• You can set the option to for using default locale as fallback, like so:
    • Or you can set an array of locales as fallback, like so:
    • Or you can set different fallbacks for locales individually. For example, if you want to use for and, for as fallbacks, you can do it, like so:

3.6 Configuring Active Model

  • is a boolean value which controls whether the error format can be overridden at the attribute or model level in the locale files. This is by default.

3.7 Configuring Active Record

includes a variety of configuration options:

  • accepts a logger conforming to the interface of Log4r or the default Ruby Logger class, which is then passed on to any new database connections made. You can retrieve this logger by calling on either an Active Record model class or an Active Record model instance. Set to disable logging.

  • lets you adjust the naming for primary key columns. By default, Rails assumes that primary key columns are named (and this configuration option doesn't need to be set). There are two other choices:

    • would make the primary key for the customer class.
    • would make the primary key for the customer class.
  • lets you set a global string to be prepended to table names. If you set this to, then the customer class will look for as its table. The default is an empty string.

  • lets you set a global string to be appended to table names. If you set this to, then the customer class will look for as its table. The default is an empty string.

  • lets you set a string to be used as the name of the schema migrations table.

  • lets you set a string to be used as the name of the internal metadata table.

  • lets you set an array of names of environments where destructive actions should be prohibited.

  • specifies whether Rails will look for singular or plural table names in the database. If set to (the default), then the customer class will use the table. If set to false, then the customer class will use the table.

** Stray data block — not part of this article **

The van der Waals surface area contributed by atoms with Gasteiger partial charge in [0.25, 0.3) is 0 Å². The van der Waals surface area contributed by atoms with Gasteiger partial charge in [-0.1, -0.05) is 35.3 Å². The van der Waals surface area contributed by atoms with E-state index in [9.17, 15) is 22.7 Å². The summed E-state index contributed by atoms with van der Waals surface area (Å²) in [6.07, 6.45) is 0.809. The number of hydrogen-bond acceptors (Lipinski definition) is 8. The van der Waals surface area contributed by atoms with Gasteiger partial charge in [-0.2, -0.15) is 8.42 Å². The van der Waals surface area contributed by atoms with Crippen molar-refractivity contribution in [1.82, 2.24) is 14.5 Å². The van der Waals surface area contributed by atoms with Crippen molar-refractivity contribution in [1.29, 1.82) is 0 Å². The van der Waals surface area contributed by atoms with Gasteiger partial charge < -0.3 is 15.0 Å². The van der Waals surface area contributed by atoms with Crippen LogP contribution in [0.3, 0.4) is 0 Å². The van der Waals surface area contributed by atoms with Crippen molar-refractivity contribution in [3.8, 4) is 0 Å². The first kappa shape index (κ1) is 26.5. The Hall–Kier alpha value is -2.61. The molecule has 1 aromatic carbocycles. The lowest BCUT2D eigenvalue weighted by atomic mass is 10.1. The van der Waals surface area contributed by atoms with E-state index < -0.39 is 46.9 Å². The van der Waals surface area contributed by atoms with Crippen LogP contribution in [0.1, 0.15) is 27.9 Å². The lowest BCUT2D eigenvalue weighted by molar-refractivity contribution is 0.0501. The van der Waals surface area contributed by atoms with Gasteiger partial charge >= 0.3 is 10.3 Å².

• determines whether to use (if set to) or (if set to) when pulling dates and times from the database. The default is.

  • controls the format for dumping the database schema to a file. The options are (the default) for a database-independent version that depends on migrations, or for a set of (potentially database-dependent) SQL statements.

  • specifies if an error should be raised if the order of a query is ignored during a batch query. The options are (raise error) or (warn). Default is.

  • controls whether migrations are numbered with serial integers or with timestamps. The default is to use timestamps, which are preferred if there are multiple developers working on the same application.

  • controls whether Active Record will use optimistic locking and is by default.

  • controls the format of the timestamp value in the cache key. Default is.

  • is a boolean value which controls whether or not timestamping of and operations on a model occur. The default value is.

  • is a boolean value and controls whether or not partial writes are used (i.e. whether updates only set attributes that are dirty). Note that when using partial writes, you should also use optimistic locking since concurrent updates may write attributes based on a possibly stale read state. The default value is.

  • is a boolean value which controls whether Active Record should try to keep your test database schema up-to-date with (or) when you run your tests. The default is.

  • is a flag which controls whether or not schema dump should happen (or) when you run migrations. This is set to in which is generated by Rails. The default value is if this configuration is not set.

  • controls which database schemas will be dumped when calling. The options are (the default) which dumps any schemas listed in, which always dumps all schemas regardless of the, or a string of comma separated schemas.

  • is a boolean value and controls whether a record fails validation if association is not present.